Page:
The Battle of Salt River Canyon, the Battle of Skeleton Cave, or the Skeleton Cave Massacre was the first principal engagement during the 1872 Tonto Basin Campaign under the command of Lieutenant Colonel George Crook. It was part of the Yavapai War from 1871 to 1875.


  • undated black and white photo of skeleton cave
    undated black and white photo of skeleton cave
  • hand drawn map of Salt River Canyon and Skeleton cave
    hand drawn map of Salt River Canyon and Skeleton cave
  • Gen. George Crook. Photo taken during the commencement of the Tonto Basin Campaign
    Gen. George Crook. Photo taken during the commencement of the Tonto Basin Campaign
  • Apache Scouts circa 1870s
    Apache Scouts circa 1870s
  • Soldiers firing down at the cave. Sketch, "Ross's Attack" by Frederic Remington, for Century Magazine, March, 1891.
    Soldiers firing down at the cave. Sketch, "Ross's Attack" by Frederic Remington, for Century Magazine, March, 1891.
  • black and white photo, late 1890s possibly, of men documenting battle. Visible are the skeletal remains of the dead from the battle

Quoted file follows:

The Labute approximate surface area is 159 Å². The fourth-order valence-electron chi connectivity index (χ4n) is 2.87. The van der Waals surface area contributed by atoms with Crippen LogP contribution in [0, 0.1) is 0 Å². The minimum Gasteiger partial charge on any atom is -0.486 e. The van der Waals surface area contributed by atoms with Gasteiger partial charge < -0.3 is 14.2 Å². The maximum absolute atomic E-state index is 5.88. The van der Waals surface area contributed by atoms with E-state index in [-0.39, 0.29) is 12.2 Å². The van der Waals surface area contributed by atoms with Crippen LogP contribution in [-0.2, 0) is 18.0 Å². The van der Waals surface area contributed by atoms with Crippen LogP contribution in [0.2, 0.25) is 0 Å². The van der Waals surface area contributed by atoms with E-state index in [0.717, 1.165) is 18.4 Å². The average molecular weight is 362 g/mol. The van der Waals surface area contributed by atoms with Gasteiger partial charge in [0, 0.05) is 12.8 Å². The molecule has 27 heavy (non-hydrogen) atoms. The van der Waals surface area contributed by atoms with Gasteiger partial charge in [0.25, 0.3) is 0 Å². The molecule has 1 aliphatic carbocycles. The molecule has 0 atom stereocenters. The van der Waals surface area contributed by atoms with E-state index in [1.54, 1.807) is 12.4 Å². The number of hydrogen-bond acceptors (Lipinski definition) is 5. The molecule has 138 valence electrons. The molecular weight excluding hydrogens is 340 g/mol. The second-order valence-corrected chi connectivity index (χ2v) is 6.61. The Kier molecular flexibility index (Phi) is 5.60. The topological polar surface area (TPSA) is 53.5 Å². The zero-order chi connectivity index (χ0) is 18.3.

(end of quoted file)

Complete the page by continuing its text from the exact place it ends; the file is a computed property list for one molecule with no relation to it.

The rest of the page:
black and white photo, late 1890s possibly, of men documenting battle. Visible are the skeletal remains of the dead from the battle

*The location is approximate. To hike the trailhead to the cave is a high level hike that can take around 4 hours or more. Because it is situated near modern day Horse Mesa Dam, hikers are to be cautious not to trespass into government lands!

On December 28, 1872 Crook's men encountered the Yavapai stronghold at Skeleton Cave located in Salt River Canyon. Crook's force composed of 130 troopers from the 5th Cavalry Regiment led by Captain William H. Brown and another thirty Apache Scouts. The army took up a position around the mouth of Skeleton Cave and surprised the natives when they tried to leave. Surrounded, the warriors refused to surrender and the soldiers opened fire. Some of Brown's men aimed for the roof of the cave, causing the deaths of women and children within the cave. Others, who were personally accompanied by Crook, rolled rocks and boulders down from the cliffs above Seventy-six dead were found in the cave afterward. A few who were captured were taken to Camp Grant. Among the dead within the cave was Chief Nanni-chaddi, who had claimed that no soldier would ever find his stronghold there. Crook followed up this victory with another at Turret Peak several weeks later. The Apaches soon made peace at Camp Verde in 1873 though some skirmishing continued into 1875.

Although efforts were made to preserve and protect the area, its geographic and topographic locale has made it difficult. There have been many reports within the last 100 years concerning looting in the cave.

Michno, Gregory (2003). Encyclopedia of Indian Wars: Western Battles and Skirmishes, 1850–1890. Missoula: Mountain Press Publishing Company.